Thursday, September 16, 2010

In the footsteps of Scott Hocking

Get In My Car & Drive: Nowhere in Detroit (Episode 1) from Kristen Gallerneaux on Vimeo.

In response to my most recent post, which included a link to the video about Detroit released last week by Palladium Boots, I received a message from Kristen Gallerneaux, a folklorist/artist currently living in Oregon. She included a link to a video she shot last spring titled Get in My Car and Drive: Nowhere in Detroit (Episode 1) embedded above, featuring artist Scott Hocking. The 15-minute video opens with a brief segment of drive-by cityscape and then cuts to Hocking in his studio talking about the influences on his work. But most of the piece consists of following Hocking into and around the Packard Motor Car Plant to see his monumental installation, Garden of the Gods, 2009-10.

According to her email, Gallerneaux's procedure was to allow the artist to take her on a "field trip" to a significant place that informs the work. She isn't so much trying to convey a particular point of view about her subject as to simply track him and thereby understand something about him. This process and the effect of it in the video reminded me of French anthropologist Bruno Latour's actor network theory, a research technique that seeks to map out relations that are both material and semiotic, that is, bound up at once in things as well as concepts. One of Latour's more controversial claims is the agency (the term social scientists use for the capacity to act) he gives to nonhumans, including inanimate objects. The word Latour has coined for this is "actant," the node in any network of relations that exerts force on another part of the mesh. Thus a ringing cellphone is as much an actant in my network of communications as my desire to place a call to my mother.

In this sense, Hocking is an actant in Gallerneaux's ethnographic network in the same way that the Packard ruin is an actant in Hocking's aesthetic one. There's more to it, of course. One needs to factor in the various apparatuses of technology, from the car and the road, and all of their accompanying networks, that took Gallerneaux and Hocking to the site, to the digital camera and its networks of production and distribution that enabled the scenes to be recorded, to the networks of communications and their various actants that enabled me to post and comment on the resulting digital file and for you to view it. There are also the social networks within which the material actants circulate and upon which they exert their own force.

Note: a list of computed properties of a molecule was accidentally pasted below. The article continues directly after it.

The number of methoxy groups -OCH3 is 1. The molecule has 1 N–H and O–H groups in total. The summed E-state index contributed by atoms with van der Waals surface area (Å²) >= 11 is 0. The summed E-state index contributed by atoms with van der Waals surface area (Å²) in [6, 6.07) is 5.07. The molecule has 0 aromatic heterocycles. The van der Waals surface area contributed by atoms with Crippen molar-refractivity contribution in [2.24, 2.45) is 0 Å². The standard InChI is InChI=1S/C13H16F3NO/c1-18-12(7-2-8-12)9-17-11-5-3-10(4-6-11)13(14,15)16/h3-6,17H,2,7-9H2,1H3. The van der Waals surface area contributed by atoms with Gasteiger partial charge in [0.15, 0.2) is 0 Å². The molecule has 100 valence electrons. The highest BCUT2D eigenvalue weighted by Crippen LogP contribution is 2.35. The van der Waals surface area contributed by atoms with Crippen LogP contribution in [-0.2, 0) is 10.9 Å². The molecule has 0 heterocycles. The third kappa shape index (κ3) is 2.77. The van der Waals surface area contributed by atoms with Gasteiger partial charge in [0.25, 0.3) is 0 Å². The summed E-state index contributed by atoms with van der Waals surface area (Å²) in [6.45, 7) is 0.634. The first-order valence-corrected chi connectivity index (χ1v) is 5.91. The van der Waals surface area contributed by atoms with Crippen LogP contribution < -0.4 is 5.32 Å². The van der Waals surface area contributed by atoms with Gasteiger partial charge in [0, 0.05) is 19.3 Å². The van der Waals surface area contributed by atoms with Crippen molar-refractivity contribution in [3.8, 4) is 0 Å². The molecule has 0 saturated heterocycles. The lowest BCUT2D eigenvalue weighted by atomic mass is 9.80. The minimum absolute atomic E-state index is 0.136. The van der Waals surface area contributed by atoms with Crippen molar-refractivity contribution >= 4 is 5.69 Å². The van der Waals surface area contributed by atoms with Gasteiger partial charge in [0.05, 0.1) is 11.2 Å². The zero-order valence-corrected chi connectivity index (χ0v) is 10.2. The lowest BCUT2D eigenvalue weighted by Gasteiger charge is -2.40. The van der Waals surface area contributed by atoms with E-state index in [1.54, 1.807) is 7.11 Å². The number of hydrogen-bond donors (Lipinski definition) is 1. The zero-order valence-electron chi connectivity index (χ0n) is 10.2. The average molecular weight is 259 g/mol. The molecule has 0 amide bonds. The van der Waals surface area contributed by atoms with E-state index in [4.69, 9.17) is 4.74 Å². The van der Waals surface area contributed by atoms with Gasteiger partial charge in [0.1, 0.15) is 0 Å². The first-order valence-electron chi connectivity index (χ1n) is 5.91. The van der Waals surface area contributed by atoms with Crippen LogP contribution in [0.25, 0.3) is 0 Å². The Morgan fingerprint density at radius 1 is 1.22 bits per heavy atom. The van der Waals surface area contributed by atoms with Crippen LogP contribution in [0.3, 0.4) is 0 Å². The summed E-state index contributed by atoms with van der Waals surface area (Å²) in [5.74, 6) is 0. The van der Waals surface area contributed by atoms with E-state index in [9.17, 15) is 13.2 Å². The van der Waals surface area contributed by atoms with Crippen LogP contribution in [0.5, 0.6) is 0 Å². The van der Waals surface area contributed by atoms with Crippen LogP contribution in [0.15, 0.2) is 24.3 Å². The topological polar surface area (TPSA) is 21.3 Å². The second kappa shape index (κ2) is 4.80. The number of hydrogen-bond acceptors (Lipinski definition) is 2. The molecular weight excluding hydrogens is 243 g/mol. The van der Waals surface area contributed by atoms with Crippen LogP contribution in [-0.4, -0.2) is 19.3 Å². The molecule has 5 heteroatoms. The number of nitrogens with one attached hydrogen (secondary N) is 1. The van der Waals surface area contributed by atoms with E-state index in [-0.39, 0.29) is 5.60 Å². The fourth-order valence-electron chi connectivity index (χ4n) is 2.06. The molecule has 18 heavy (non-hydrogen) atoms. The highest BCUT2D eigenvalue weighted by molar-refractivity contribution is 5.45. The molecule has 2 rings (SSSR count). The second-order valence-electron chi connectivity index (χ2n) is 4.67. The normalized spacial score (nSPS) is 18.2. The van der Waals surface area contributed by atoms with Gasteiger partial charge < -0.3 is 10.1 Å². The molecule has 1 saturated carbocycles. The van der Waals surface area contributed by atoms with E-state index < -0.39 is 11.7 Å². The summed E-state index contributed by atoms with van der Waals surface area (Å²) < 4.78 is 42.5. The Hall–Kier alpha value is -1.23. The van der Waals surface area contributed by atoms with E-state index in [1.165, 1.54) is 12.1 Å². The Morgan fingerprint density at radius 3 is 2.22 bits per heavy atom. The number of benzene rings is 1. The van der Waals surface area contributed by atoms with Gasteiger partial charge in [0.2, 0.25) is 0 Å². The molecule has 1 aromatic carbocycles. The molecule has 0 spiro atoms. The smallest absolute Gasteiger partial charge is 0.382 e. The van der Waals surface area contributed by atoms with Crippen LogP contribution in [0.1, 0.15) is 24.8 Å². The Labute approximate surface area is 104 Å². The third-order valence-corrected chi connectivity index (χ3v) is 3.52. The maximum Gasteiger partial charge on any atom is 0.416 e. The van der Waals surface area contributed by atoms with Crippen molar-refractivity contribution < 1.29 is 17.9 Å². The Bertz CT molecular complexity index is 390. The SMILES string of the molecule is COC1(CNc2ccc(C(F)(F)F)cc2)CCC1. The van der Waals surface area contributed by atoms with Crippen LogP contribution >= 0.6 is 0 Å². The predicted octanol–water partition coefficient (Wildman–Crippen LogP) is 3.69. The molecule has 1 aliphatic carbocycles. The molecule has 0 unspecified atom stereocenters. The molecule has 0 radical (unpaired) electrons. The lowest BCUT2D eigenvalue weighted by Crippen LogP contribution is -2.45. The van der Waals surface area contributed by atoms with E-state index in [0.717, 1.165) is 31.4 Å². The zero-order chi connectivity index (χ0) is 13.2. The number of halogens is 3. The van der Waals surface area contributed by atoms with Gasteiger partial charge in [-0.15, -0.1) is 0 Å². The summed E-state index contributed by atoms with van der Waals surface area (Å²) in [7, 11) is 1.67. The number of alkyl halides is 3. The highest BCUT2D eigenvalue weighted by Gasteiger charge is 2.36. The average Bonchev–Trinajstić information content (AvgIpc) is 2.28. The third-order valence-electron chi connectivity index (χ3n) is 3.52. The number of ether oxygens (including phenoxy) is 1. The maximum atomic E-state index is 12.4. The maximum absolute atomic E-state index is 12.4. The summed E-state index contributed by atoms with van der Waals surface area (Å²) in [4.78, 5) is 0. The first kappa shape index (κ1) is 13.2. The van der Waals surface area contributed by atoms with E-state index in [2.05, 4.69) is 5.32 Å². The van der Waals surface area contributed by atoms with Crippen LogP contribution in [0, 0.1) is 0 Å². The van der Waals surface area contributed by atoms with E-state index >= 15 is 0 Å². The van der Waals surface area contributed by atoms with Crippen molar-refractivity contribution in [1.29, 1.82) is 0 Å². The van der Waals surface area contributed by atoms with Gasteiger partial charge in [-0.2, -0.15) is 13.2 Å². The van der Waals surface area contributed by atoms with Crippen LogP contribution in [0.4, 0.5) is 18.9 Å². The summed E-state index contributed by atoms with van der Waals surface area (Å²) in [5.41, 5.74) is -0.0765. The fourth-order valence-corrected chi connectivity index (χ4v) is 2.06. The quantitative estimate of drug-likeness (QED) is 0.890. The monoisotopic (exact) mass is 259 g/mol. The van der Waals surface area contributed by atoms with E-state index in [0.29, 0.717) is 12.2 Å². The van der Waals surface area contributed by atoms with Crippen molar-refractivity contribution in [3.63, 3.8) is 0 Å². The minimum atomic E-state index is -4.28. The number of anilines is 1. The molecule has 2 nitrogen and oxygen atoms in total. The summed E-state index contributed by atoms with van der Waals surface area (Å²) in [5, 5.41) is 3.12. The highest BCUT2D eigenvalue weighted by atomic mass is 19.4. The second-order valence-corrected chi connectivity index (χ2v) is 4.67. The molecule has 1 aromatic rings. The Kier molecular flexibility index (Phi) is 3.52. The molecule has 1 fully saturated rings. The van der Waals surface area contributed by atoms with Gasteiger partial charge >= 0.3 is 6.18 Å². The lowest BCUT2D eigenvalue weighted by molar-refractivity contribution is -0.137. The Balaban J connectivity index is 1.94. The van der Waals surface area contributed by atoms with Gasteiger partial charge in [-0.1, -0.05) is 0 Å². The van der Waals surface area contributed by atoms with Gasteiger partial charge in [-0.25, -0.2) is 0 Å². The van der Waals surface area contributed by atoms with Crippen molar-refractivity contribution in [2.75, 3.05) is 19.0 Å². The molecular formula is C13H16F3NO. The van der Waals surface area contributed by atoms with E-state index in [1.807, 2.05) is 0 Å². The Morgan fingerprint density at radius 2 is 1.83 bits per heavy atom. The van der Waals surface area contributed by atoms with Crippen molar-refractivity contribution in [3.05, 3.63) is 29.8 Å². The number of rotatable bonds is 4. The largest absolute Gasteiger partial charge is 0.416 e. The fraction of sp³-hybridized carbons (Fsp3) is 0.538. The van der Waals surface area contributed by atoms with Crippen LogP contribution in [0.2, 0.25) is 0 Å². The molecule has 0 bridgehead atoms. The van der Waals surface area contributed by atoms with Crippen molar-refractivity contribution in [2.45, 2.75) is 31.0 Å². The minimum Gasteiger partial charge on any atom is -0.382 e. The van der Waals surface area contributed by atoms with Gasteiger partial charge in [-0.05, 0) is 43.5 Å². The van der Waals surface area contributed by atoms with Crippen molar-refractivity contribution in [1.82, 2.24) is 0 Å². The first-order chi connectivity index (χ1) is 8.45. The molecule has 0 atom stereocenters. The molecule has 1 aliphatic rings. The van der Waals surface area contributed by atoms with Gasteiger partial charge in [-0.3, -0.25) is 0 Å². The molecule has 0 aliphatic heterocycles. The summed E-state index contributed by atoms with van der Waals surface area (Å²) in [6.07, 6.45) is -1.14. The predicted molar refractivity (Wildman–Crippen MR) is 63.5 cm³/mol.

When I mentioned this to Gallerneaux in an email, she responded that in fact at the time she began filming Hocking she had just finished reading Latour's essay, "On Technical Mediation," which was her introduction to the author's work. So Latour and Hocking are both actants in the network connecting Gallerneux and me. Their status in this relationship is both material and semiotic, in the case of Latour through written words and the ideas they convey and in the case of Hocking through his physical person as well the art he makes and responses they provoke.

While actor network theory (typically abbreviated ANT) is relatively new, the idea behind it isn't. In his Aesthetic Theory, Theodor W. Adorno writes about the dual nature of artworks, that they are combinations of physical matter and animate spirit, material things that embody expressive concepts. The two aspects are dialectically connected as ANT recognizes is similarly true in the larger horizon of our experience.

Gallerneaux, who received an MFA from Wayne State before moving to Oregon to study folklore a couple of years back, also has footage of Stephen Schudlich and Alana Bartol she's currently editing. What's more, she is scheduled to shoot Kristin Beaver this spring. Some may remember Gallerneaux's exceptional MFA exhibition at the WSU Community Arts Building Gallery in which she presented a project called "Revenant Archive," an installation using research she conducted on the visual culture of the paranormal and its history. That work has been ongoing and a website is under development to document it. In the meantime, check out Scott Hocking, ANT style.

1 comment:

  1. Haven't had a chance to check out the video yet, but this piece is great, Vince. Always directed newcomers looking to get a sense of the city to Scott - though never took one myself. Sounds like a great project and Latour is quite sharp. Thanks - Nick